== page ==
structures that defy
what those without
color conceive not
fear doesn’t allow
them to believe
or us to accept
how we are
duplicitous beings
bound by shackles
but mind is free
smooth as a tsunami
quiet as thunder
slow as the blink of an eye

the pharoah needs no mirror
to shave her face in the night
remember we are lynched
by the same ropes
we used to lift the pyramids
it is our mournful bliss
as we square dance around the prism
passersby in our own land lost
as a pig blindfolded in a bull ring

sleeping with the tell-a-vision
my dreams are fed to me
rendering my subconscience
out of earshot
the hands of the clock stand still
dali watches my every move
diseased mind migrates
while my body jitterbugs
possesed by jungle ghosts

behind the other side of the door
my true self awaits me to answer
knock, knock
who’s there?
you who?
you who enslaves yourself
in order to find freedom


— Nicholas Payton aka The Creator of #BAM


Letters Cover 052615-page-001“LETTERS”
The new recording by NICHOLAS PAYTON to be Released August 7, 2015
26 Tracks of Mastery on Full Display!

Being a pianist, I am fascinated in hearing how musicians whose primary instrument is not the
piano, touch the keys. While there are seemingly no limits to the variety of sounds which can
be achieved through the instrument, I’ve noticed that horn players, bassists, drummers and
vocalists inevitably approach the piano with an unaffected kind of fresh take, untethered by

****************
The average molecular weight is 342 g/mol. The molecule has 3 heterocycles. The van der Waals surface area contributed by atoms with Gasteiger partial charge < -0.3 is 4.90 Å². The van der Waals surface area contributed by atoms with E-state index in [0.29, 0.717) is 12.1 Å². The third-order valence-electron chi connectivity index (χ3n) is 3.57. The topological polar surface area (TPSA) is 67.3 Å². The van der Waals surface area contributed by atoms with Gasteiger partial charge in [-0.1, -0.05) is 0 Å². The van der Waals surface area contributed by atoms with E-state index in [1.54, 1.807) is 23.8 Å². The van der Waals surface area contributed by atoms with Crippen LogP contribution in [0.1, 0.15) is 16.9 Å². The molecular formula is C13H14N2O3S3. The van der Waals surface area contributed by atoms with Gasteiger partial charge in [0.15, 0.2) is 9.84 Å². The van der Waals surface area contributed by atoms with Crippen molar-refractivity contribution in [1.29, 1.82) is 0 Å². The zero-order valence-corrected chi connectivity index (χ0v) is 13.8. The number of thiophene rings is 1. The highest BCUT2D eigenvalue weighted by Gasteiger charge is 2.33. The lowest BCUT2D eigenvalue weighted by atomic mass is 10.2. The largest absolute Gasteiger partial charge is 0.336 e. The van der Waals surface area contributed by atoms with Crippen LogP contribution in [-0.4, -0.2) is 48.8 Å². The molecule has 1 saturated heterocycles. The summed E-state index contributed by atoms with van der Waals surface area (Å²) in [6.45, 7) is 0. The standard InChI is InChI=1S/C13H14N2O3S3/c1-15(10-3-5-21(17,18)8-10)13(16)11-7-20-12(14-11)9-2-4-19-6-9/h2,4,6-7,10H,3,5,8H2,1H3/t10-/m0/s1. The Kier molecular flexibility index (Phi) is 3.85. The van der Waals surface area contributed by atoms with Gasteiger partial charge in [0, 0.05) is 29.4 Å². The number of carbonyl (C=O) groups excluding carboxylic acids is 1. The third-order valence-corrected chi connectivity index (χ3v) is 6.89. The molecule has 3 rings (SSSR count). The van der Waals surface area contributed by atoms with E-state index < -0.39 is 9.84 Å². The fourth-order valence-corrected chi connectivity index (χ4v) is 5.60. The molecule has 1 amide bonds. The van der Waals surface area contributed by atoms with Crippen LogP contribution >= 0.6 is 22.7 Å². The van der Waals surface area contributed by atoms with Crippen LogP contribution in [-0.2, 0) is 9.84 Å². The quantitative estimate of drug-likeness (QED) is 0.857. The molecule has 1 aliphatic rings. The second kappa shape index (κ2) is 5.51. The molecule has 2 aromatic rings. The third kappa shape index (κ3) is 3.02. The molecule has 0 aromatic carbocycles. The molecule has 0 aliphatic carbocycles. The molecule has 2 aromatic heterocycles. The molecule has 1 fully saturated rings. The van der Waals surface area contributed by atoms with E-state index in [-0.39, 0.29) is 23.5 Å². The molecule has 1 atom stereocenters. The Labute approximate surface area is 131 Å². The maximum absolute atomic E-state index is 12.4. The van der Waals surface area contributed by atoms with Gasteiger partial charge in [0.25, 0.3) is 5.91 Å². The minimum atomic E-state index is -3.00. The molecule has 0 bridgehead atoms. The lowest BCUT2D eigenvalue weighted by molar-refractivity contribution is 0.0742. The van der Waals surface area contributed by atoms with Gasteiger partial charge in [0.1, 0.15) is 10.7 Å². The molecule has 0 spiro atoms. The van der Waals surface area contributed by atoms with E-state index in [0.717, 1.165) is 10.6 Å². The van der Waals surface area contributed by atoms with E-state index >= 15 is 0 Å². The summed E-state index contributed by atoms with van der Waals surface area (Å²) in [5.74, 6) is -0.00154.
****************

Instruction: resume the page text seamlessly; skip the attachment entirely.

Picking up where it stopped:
constraints imposed by the ego of a self-claimed pianist.

With crystal clear articulation and a refreshingly welcoming economy of notes, Nicholas
achieves such a warm, infectiously optimistic mood from the piano without broadcasting any
sort of agenda to exhibit “pianism.” And this lack of a projected impulse to affect a virtuosic
front creates some of the most inviting piano I’ve heard in recent times.

The mutual respect within the band is abundantly apparent in every turn of phrase. Anyone
who’s truly listening can sense that Nicholas, Vicente and Bill love playing together. This is an
energetically engaged band. All three players are so versed in music that they share values
and an unspoken attitude of zero jiveness or “show biz” trickery in their collective approaches.
This music is fertile and potent with emotion, and all the while the wide-ranging sweep of
moods represented on these two discs is doing things to your ears and body, there is an
ongoing dialogue in every moment for the intellectual seeker to feast on.

Nicholas’ piano playing reveals an unhampered approach to telling a story and connecting with
the rhythm section organically rather than stacking upon them. This chemistry mirrors how
much easier it becomes for humans to connect in substantial ways when egos are set aside
with an intention to support and compliment one another. Nicholas’ piano playing speaks with
the clarity of honesty and a noticeably selfless, organic vibe that I must say I’ve never quite
heard or felt before.

There is a sonorous nature to the songs and intervals which cause a piece we’ve never previously heard to feel like a hip long-lost friend, like meeting someone and intuitively feeling so relaxed around them as though you’ve known them all your life.

~Benny Green, 2015

On Riley Curry . . .

Remember that name: Riley Curry. She’s going to be somebody, someday. Her father letting her into his world reminds me of how my dad let me play onstage as a toddler. 41 years later, I’m still playing onstage.

Mentorship is key to mastery.

Thank you, Dad. I love you.


— Nicholas Payton aka The Savior of Archaic Pop